Email and link here

Standards Australia has released the recently revised AS5732:2022 standard designed to improve safety and efficiency for technicians maintaining Australia’s existing electric vehicle fleet.

With improvements in technology and growing global demand for eco-friendly transport, Australia has embraced the use of Electric Vehicles (EVs).  

In 2021 Australia sold only 20,665 electric vehicles while in 2022 alone more than 33,000 electric vehicles were sold (FCAI VFACTS) and charging stations are increasing in various states across the country compared to previous years.  

It is clear these vehicles have come to stay but – just like conventionally powered vehicles - they require maintenance and repair.  

To help ensure the on-going sustainability of these vehicles, Standards Australia’s Committee EM-001, Electrical Vehicle Operation has recently published an updated standard AS 5732:2022, Electric vehicle operations — maintenance and repair.  

AS 5732:2022 is an updated version of AS 5732:2015 and guides technicians on suitable ways of handling the repairs of the different ranges of electric vehicles.    

It specifies safety requirements for working on the high voltage systems in Hybrid Electrical Vehicles (HEVs), Battery Electric vehicles (BEVs), Plug-in Hybrid Electric Vehicles (PHEVs) and Fuel Cell Electric Vehicles (FCEVs).  

Ashley Sanders - Chair of the EM-001 Electrical Vehicle Operation Committee - said the standard which was first published in 2015 was recently revised to reflect the change in maintenance operations over the years.  

“The intent of this standard is to keep technicians safe as they keep Australia’s electric vehicle fleet moving into the future – safely and efficiently.’’

“The original standard was issued in 2015 and this update reflects the advancements in maintenance operations over that period.’’  

“The committee noticed some anomalies between what was in the standards as written and the availability of certain safety equipment, and we took the opportunity to do a thorough review and update the standard to make it more contemporary and reflect the current situation’.”

“This revision addresses the maintenance and servicing of electric vehicles that have already been introduced to the market’.’  

“The technology is growing rapidly, and the committee continues to harmonise with international standards, where possible,” he said.

Ross De Rango, Head of Energy and Infrastructure for the Electric Vehicle Council - who is also a member of the EM-001 committee - said electric vehicles required maintenance and the workshops for these repairs needed to be safe from electric hazards.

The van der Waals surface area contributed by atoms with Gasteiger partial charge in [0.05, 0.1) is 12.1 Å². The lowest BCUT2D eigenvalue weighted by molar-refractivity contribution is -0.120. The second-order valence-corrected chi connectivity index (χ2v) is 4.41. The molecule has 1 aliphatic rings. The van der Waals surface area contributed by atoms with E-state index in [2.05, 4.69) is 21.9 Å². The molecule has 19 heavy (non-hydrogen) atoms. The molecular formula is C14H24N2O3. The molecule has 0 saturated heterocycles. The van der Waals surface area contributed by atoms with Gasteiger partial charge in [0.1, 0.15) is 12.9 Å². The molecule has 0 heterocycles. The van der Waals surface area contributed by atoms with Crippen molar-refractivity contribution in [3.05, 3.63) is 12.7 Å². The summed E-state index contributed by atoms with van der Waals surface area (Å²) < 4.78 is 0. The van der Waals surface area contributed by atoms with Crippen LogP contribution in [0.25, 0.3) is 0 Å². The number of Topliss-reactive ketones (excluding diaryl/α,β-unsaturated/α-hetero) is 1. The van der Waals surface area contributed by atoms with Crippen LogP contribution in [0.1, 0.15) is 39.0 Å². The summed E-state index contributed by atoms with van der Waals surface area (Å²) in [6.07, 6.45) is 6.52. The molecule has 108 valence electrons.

“Just like petrol and diesel vehicles, electric vehicles require maintenance.  The workshops and workers undertaking this maintenance have historically not needed to worry about electrical hazards from the vehicles, because traditional car and truck batteries are very low voltage.  With the transition to EVs, the voltages will be much higher, so to keep our vehicle maintenance workplaces safe, standards and regulations will need revision.  

“The recent update to AS5732 is one part of this. Equally important will be future revisions due to changes in the regulatory environment. Historically there has been very little cross-over between regulations covering electrical safety and vehicle maintenance, but with the inclusion of larger batteries in vehicles, that’s going to change.”

“Decarbonising our electricity system, electrifying our transport sector and getting to net zero by 2050 is going to be a huge job, and the electricity and transport sectors will need to do some heavy lifting.”

The recently published standard AS 5732:2022, Electric vehicle operations — maintenance and repair is available via the Standards Store and our distribution partners.

Contact
Communications Department
communications@standards.org.au
communications@standards.org.au
Adam Stingemore
Chief Development Officer
+61 2 9237 6086
Chris Larsen
Senior Manager Communications & Design
+ 0431 900 712
Jess Dunne
Communications Manager
+ 61 2 9237 6381